This is a call to all limerick lovers to come together and launch a revival of this fun-filled verse form. In the name of self-entertainment - as opposed to being entertained - give the TV, the VCR, and the Nintendo a brief rest, and let the spirit of mischievous creativity develop within you.
A revival? Yes, it would seem that interest in the limerick is at an all-time low. It is saddening to think that there may even be some readers who are asking, "What is a limerick?" Here, one must avoid the temptation to quote Webster's dry definition, lest the inquirer be instantly turned off, and to use instead a classic example of this nonsense. Best known, perhaps, is the famous:
There was a young lady from Niger
Who went for a ride on a tiger
They came back from the ride
With the lady inside
And a smile on the face of the tiger.
This one has survived years of controversy over the fact that there are no tigers on the entire continent of Africa. And it clearly defines the form of the limerick: five lines - with the first, second, and fifth rhyming, and each nine beats long - the third and fourth lines rhyming and six beats long.
But the form and rhyme do not make the limerick. It is the fun of telling a brief story using imagery that may be outrageous, or even unimaginable, and with a play on words, or a pun, or a surprise ending. In appropriate limerick form.
Limerick popularity has not always been in its present sad state. There have been periods when a great many people, even famous authors, found amusement in the funny little verse.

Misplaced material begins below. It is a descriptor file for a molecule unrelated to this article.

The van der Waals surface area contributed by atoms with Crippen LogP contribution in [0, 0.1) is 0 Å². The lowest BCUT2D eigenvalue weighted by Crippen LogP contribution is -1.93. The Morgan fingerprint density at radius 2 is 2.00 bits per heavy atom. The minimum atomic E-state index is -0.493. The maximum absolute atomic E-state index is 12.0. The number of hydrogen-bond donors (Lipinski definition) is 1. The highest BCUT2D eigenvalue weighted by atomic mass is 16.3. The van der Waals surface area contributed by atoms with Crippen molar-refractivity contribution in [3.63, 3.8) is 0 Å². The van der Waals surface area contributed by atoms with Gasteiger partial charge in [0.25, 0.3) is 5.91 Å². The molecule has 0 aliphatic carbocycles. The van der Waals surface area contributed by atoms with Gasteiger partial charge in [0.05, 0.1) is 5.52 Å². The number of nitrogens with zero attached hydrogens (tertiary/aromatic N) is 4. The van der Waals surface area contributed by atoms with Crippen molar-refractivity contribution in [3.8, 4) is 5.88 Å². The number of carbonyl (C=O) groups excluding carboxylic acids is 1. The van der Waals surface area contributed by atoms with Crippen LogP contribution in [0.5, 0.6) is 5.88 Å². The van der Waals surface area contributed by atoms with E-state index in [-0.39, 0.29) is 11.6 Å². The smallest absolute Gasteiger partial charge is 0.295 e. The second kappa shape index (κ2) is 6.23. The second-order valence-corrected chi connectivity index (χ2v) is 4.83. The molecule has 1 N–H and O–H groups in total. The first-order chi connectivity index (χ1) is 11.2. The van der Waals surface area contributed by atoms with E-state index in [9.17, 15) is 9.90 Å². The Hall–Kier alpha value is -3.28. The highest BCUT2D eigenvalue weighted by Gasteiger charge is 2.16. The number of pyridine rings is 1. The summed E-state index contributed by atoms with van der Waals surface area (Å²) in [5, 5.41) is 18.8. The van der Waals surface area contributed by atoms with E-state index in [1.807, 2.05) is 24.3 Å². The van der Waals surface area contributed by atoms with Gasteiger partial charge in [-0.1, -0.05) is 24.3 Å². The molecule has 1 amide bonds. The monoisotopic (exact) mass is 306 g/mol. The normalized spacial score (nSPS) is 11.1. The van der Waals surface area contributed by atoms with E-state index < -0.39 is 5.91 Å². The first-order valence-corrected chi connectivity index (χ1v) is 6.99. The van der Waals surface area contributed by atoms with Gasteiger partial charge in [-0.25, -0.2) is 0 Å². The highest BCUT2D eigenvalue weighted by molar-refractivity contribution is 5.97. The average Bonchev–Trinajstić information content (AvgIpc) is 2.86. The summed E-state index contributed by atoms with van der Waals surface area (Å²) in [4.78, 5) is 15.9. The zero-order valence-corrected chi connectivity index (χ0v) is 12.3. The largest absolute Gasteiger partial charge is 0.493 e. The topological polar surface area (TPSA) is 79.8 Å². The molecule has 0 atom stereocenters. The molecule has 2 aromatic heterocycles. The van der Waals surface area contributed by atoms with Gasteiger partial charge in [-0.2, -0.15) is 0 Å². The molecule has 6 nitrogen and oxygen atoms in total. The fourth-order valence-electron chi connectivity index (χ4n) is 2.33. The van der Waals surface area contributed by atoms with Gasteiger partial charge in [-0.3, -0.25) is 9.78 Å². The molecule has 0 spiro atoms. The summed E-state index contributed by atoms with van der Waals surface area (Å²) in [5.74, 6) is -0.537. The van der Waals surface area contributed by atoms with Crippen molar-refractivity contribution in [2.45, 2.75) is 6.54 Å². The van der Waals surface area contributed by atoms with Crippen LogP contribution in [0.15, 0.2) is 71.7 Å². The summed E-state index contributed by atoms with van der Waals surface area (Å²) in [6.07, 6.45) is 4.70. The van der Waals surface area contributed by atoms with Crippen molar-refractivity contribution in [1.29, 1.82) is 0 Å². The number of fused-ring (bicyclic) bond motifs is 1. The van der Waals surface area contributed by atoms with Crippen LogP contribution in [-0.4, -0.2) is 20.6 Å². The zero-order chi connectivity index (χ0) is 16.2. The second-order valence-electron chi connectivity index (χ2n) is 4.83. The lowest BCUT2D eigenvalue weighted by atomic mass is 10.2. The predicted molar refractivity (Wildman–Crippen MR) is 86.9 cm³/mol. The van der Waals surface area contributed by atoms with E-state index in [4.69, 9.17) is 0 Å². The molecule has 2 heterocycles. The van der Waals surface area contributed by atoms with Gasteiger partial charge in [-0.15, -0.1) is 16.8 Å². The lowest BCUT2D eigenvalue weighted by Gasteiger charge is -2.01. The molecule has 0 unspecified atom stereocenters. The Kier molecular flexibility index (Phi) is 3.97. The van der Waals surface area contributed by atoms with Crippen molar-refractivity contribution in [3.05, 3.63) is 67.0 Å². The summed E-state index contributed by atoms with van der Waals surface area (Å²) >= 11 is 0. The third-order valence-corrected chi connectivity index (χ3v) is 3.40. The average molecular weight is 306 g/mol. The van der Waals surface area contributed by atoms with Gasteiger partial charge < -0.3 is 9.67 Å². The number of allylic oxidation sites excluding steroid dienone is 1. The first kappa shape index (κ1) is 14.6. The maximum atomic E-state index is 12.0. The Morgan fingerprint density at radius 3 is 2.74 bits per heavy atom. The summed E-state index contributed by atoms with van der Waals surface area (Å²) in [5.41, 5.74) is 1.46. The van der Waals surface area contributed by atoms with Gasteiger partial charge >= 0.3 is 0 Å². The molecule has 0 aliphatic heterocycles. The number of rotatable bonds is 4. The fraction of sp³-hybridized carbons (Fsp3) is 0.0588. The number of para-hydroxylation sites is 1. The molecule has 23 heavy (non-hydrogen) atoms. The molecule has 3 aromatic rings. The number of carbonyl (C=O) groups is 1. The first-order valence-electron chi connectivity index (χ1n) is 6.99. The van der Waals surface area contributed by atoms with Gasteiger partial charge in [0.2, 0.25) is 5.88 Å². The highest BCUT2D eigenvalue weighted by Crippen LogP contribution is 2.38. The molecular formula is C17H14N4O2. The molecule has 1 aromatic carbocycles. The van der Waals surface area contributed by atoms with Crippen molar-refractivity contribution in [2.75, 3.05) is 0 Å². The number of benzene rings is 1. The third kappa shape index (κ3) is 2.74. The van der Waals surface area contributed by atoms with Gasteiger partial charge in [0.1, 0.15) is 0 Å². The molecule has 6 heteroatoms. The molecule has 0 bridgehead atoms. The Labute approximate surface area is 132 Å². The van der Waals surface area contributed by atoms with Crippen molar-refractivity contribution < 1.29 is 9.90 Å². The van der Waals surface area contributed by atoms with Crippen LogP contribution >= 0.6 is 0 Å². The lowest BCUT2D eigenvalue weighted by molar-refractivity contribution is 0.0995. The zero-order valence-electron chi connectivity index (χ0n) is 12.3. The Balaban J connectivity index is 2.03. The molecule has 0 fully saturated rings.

Last lines were the basis for a tremendous surge in limerick popularity in more modern times. Contests were commercially sponsored in which the first four lines were given, praising a product, and the contestant sent in his or her last line together with proof of purchase. Glittering prizes were offered and brought participation by millions.
But you need not wait for the next contest to let the muse speak to you. Plunge in! The inspiration can come in so many ways. You may start with an unusual name, as with Finnerty. What a lovely Irish flavor! Or a smattering of some foreign language could provide the right impetus.
Sometimes, when our thought is open, a verse will come in complete form in the middle of a wakeful night. Such was the case with this one of mine:
An old dray-horse whose tail had been bobbed
When she saw it she cried I've been robbed.
They've taken the hairs
To upholster some chairs
It's the tale of my life she half-sobbed.
Perhaps this was just a night mare. But come, now it's your turn.
Write a verse with a beat anapestic
It need not be grand or majestic
For it's meant to amuse
And with mirth to suffuse
Tell a rib-tickling story fantastic.